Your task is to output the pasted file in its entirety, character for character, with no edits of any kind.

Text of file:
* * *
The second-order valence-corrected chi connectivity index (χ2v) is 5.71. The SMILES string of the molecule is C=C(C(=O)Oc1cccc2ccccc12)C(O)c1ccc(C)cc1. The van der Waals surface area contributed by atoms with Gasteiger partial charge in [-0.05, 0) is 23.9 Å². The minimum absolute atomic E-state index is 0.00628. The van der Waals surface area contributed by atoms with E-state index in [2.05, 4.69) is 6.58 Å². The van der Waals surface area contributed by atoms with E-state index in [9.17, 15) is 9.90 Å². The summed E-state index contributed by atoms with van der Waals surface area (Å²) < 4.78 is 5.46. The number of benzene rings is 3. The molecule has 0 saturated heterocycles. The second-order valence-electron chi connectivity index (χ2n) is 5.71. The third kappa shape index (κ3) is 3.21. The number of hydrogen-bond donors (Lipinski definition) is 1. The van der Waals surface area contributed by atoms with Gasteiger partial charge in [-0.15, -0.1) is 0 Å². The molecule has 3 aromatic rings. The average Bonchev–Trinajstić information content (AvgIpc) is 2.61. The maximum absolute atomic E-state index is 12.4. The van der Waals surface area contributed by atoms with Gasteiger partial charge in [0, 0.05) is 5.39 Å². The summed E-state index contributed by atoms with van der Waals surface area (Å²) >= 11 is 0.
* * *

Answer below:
The second-order valence-corrected chi connectivity index (χ2v) is 5.71. The SMILES string of the molecule is C=C(C(=O)Oc1cccc2ccccc12)C(O)c1ccc(C)cc1. The van der Waals surface area contributed by atoms with Gasteiger partial charge in [-0.05, 0) is 23.9 Å². The minimum absolute atomic E-state index is 0.00628. The van der Waals surface area contributed by atoms with E-state index in [2.05, 4.69) is 6.58 Å². The van der Waals surface area contributed by atoms with E-state index in [9.17, 15) is 9.90 Å². The summed E-state index contributed by atoms with van der Waals surface area (Å²) < 4.78 is 5.46. The number of benzene rings is 3. The molecule has 0 saturated heterocycles. The second-order valence-electron chi connectivity index (χ2n) is 5.71. The third kappa shape index (κ3) is 3.21. The number of hydrogen-bond donors (Lipinski definition) is 1. The van der Waals surface area contributed by atoms with Gasteiger partial charge in [-0.15, -0.1) is 0 Å². The molecule has 3 aromatic rings. The average Bonchev–Trinajstić information content (AvgIpc) is 2.61. The maximum absolute atomic E-state index is 12.4. The van der Waals surface area contributed by atoms with Gasteiger partial charge in [0, 0.05) is 5.39 Å². The summed E-state index contributed by atoms with van der Waals surface area (Å²) >= 11 is 0.